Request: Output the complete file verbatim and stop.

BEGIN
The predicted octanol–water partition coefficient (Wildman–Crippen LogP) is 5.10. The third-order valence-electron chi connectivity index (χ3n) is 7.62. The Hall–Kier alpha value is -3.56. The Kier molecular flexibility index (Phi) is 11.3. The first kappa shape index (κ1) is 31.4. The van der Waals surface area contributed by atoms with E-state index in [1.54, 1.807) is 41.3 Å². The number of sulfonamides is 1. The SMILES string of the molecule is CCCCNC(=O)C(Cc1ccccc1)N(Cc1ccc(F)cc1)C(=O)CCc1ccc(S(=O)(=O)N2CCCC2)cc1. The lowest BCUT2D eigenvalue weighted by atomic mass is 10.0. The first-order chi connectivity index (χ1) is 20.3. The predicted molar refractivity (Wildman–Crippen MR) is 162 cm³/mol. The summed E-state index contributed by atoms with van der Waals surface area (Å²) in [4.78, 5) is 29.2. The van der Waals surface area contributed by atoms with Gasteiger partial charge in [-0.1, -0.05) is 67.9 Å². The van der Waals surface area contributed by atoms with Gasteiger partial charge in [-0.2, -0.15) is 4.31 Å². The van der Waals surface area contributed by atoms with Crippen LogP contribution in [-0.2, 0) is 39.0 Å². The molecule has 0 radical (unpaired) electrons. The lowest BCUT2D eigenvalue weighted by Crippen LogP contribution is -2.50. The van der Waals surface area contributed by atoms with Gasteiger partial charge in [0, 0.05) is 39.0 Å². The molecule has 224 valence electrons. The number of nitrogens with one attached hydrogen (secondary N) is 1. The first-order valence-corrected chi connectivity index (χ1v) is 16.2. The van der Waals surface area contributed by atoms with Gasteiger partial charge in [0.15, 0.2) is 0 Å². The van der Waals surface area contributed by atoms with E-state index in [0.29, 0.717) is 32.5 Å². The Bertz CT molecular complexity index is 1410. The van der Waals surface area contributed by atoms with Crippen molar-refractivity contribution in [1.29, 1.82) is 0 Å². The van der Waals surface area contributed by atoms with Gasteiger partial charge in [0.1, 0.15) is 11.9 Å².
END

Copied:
The predicted octanol–water partition coefficient (Wildman–Crippen LogP) is 5.10. The third-order valence-electron chi connectivity index (χ3n) is 7.62. The Hall–Kier alpha value is -3.56. The Kier molecular flexibility index (Phi) is 11.3. The first kappa shape index (κ1) is 31.4. The van der Waals surface area contributed by atoms with E-state index in [1.54, 1.807) is 41.3 Å². The number of sulfonamides is 1. The SMILES string of the molecule is CCCCNC(=O)C(Cc1ccccc1)N(Cc1ccc(F)cc1)C(=O)CCc1ccc(S(=O)(=O)N2CCCC2)cc1. The lowest BCUT2D eigenvalue weighted by atomic mass is 10.0. The first-order chi connectivity index (χ1) is 20.3. The predicted molar refractivity (Wildman–Crippen MR) is 162 cm³/mol. The summed E-state index contributed by atoms with van der Waals surface area (Å²) in [4.78, 5) is 29.2. The van der Waals surface area contributed by atoms with Gasteiger partial charge in [-0.1, -0.05) is 67.9 Å². The van der Waals surface area contributed by atoms with Gasteiger partial charge in [-0.2, -0.15) is 4.31 Å². The van der Waals surface area contributed by atoms with Crippen LogP contribution in [-0.2, 0) is 39.0 Å². The molecule has 0 radical (unpaired) electrons. The lowest BCUT2D eigenvalue weighted by Crippen LogP contribution is -2.50. The van der Waals surface area contributed by atoms with Gasteiger partial charge in [0, 0.05) is 39.0 Å². The molecule has 224 valence electrons. The number of nitrogens with one attached hydrogen (secondary N) is 1. The first-order valence-corrected chi connectivity index (χ1v) is 16.2. The van der Waals surface area contributed by atoms with Gasteiger partial charge in [0.15, 0.2) is 0 Å². The van der Waals surface area contributed by atoms with E-state index in [0.29, 0.717) is 32.5 Å². The Bertz CT molecular complexity index is 1410. The van der Waals surface area contributed by atoms with Crippen molar-refractivity contribution in [1.29, 1.82) is 0 Å². The van der Waals surface area contributed by atoms with Gasteiger partial charge in [0.1, 0.15) is 11.9 Å².